Head of Esports Europe Alberto Guerrero: "In Europe we're in a better shape to help players discover how to get to the pro level."

Just a few months into League of Legends' rebranded European scene, a new face took control. Alberto Guerrero, previously the country manager of the Iberian region, stepped in to help the LEC propel to new heights. At the LEC Summer Split finals, we sat down with the newly appointed Head of Esports Europe to talk about the challenges European League of Legends faces, and how he plans on tackling those challenges.


You became head of esports in Europe only quite recently. Before that, you took care of the Iberian region. What made you desire to be in charge of the entire European region?

It wasn't particularly about the region. It's more about my connection with esports and gaming from years ago. I started sponsoring a team in 2001, then started organizing internetional competitions for games in 2005. So my connection with esports has been strong for years.

Joining Riot was a massive opportunity for me, to be in touch with the best esports in the world. When John Needham, who now is the Global Head if LoL Esports, asked me to join the Berlin office as Head of Esports Europe, what could I say? Of course! It was a good opportunity to focus on a region that I'm connected with personally. It was a dream job.


To you, what was the biggest difference between working in League of Legends esports and the other esports you'd worked in before?

Hm, well League of Legends is the #1 esport in terms of viewership etc. That means there's a lot of responsibility, that means that you have a lot of impact, that means that your decisions affect many lives. So the team needs to lead by example. We can't only consider what's best for the game, but we also need to consider what's better for the players. Understand what is better from a holistic understanding of the competitive scene.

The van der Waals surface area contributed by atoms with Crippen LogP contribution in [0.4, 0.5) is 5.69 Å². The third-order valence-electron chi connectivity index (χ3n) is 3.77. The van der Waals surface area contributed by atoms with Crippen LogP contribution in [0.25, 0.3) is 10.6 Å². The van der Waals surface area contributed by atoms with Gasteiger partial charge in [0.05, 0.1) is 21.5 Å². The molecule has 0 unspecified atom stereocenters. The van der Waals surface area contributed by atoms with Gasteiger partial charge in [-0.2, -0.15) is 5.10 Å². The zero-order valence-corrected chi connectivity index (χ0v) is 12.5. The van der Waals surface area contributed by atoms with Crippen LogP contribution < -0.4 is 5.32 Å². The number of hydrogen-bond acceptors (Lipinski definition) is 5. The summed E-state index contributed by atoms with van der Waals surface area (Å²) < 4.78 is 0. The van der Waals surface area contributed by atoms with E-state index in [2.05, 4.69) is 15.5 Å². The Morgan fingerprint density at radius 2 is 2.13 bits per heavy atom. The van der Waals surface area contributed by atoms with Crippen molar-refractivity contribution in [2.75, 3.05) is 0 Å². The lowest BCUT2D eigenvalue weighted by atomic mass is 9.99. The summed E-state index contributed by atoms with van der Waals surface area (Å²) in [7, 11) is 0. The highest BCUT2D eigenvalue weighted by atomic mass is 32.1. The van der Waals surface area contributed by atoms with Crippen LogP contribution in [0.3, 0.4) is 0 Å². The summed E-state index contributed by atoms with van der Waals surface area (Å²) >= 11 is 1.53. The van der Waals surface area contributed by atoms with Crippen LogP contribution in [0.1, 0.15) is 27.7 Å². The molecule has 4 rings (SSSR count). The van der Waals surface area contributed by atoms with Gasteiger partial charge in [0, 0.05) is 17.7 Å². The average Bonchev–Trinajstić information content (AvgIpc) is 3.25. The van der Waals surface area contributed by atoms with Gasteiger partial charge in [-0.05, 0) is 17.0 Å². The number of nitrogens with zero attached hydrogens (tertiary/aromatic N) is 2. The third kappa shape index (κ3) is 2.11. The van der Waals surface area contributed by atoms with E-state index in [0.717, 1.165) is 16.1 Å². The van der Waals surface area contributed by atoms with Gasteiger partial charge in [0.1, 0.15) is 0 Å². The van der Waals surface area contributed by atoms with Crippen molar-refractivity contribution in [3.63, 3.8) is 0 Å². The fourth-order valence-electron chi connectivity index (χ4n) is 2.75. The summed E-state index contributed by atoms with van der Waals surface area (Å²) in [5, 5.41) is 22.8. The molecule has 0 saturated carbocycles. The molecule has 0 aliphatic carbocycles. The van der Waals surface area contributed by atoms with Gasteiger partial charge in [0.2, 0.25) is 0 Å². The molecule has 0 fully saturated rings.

That's the main difference: we are focussing on one game, but the reach of it is something we need to take into account a lot.


"This ecosystem we have, with different countries and local leagues,
gives us a massive opportunity."


So to you it was a realization of the impact your decisions will have?

Yes. For example: we recently joined the ISFE group to be part of the decisions that are made in the industry. So we can build a better framework for the players and others who enjoy esports.


When you became the Head of Esports Europe, was there a challenge you thought needed to be addressed?

Honestly, there is nothing of which I thought it needed to be fixed ASAP. I arrived at a very good moment, because we launched our new brand in January. It's been received very well by the fans. At the same time the office was very well equipped. It was not about something I needed to fix; it was about improving something that's working so well already.

League of Legends as a game is one of its best shapes in history. On the competitive side, teams are performing very well. We won MSI, we won Rift Rivals, we have Worlds in Europe... I would say we have more opportunities rather than challenges. This ecosystem we have, with different countries and local leagues, gives us a massive opportunity. If we work well with them, help them develop, we're helping the LEC automatically. The opportunity is to keep working on this ecosystem from the grassroots to the top level, so we can give our teams in the LEC the best tools to scout talent in the region.

We want to help talent develop by playing in university, playing in high school, to play in amateur tournaments or at sem-pro level and then make the jump towards the professional level, and then win Worlds. That's part of our mission in order to make the best product for our audience.